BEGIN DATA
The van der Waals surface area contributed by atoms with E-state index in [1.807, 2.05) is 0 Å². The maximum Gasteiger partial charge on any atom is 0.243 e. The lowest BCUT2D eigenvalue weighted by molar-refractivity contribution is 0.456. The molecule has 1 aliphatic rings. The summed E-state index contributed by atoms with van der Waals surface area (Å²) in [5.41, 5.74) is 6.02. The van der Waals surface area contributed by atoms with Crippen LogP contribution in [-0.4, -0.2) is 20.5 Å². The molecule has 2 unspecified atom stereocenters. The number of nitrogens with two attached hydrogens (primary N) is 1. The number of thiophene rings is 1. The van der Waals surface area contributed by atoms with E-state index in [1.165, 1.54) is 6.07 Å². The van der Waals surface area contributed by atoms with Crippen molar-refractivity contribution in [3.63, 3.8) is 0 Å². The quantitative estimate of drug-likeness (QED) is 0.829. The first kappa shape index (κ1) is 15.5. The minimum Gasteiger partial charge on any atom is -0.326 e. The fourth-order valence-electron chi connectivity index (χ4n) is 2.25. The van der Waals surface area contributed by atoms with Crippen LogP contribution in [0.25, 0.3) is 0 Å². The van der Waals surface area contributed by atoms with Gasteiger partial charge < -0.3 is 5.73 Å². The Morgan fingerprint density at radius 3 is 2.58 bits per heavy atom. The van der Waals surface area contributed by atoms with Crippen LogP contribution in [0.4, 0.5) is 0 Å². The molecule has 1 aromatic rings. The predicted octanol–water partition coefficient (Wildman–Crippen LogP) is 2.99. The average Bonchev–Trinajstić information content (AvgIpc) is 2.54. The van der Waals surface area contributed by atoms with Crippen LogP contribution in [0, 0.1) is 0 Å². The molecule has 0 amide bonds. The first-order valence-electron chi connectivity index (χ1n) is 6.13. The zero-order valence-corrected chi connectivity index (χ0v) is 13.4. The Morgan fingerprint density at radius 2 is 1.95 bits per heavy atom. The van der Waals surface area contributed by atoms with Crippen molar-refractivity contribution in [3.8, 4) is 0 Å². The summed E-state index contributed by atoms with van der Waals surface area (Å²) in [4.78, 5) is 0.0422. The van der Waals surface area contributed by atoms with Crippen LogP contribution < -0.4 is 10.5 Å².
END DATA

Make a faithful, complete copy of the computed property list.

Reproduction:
The van der Waals surface area contributed by atoms with E-state index in [1.807, 2.05) is 0 Å². The maximum Gasteiger partial charge on any atom is 0.243 e. The lowest BCUT2D eigenvalue weighted by molar-refractivity contribution is 0.456. The molecule has 1 aliphatic rings. The summed E-state index contributed by atoms with van der Waals surface area (Å²) in [5.41, 5.74) is 6.02. The van der Waals surface area contributed by atoms with Crippen LogP contribution in [-0.4, -0.2) is 20.5 Å². The molecule has 2 unspecified atom stereocenters. The number of nitrogens with two attached hydrogens (primary N) is 1. The number of thiophene rings is 1. The van der Waals surface area contributed by atoms with E-state index in [1.165, 1.54) is 6.07 Å². The van der Waals surface area contributed by atoms with Crippen molar-refractivity contribution in [3.63, 3.8) is 0 Å². The quantitative estimate of drug-likeness (QED) is 0.829. The first kappa shape index (κ1) is 15.5. The minimum Gasteiger partial charge on any atom is -0.326 e. The fourth-order valence-electron chi connectivity index (χ4n) is 2.25. The van der Waals surface area contributed by atoms with Crippen LogP contribution in [0.25, 0.3) is 0 Å². The van der Waals surface area contributed by atoms with Gasteiger partial charge < -0.3 is 5.73 Å². The Morgan fingerprint density at radius 3 is 2.58 bits per heavy atom. The van der Waals surface area contributed by atoms with Crippen LogP contribution in [0.4, 0.5) is 0 Å². The molecule has 1 aromatic rings. The predicted octanol–water partition coefficient (Wildman–Crippen LogP) is 2.99. The average Bonchev–Trinajstić information content (AvgIpc) is 2.54. The van der Waals surface area contributed by atoms with Crippen LogP contribution in [0, 0.1) is 0 Å². The molecule has 0 amide bonds. The first-order valence-electron chi connectivity index (χ1n) is 6.13. The zero-order valence-corrected chi connectivity index (χ0v) is 13.4. The Morgan fingerprint density at radius 2 is 1.95 bits per heavy atom. The van der Waals surface area contributed by atoms with Crippen molar-refractivity contribution in [3.8, 4) is 0 Å². The summed E-state index contributed by atoms with van der Waals surface area (Å²) in [4.78, 5) is 0.0422. The van der Waals surface area contributed by atoms with Crippen LogP contribution < -0.4 is 10.5 Å².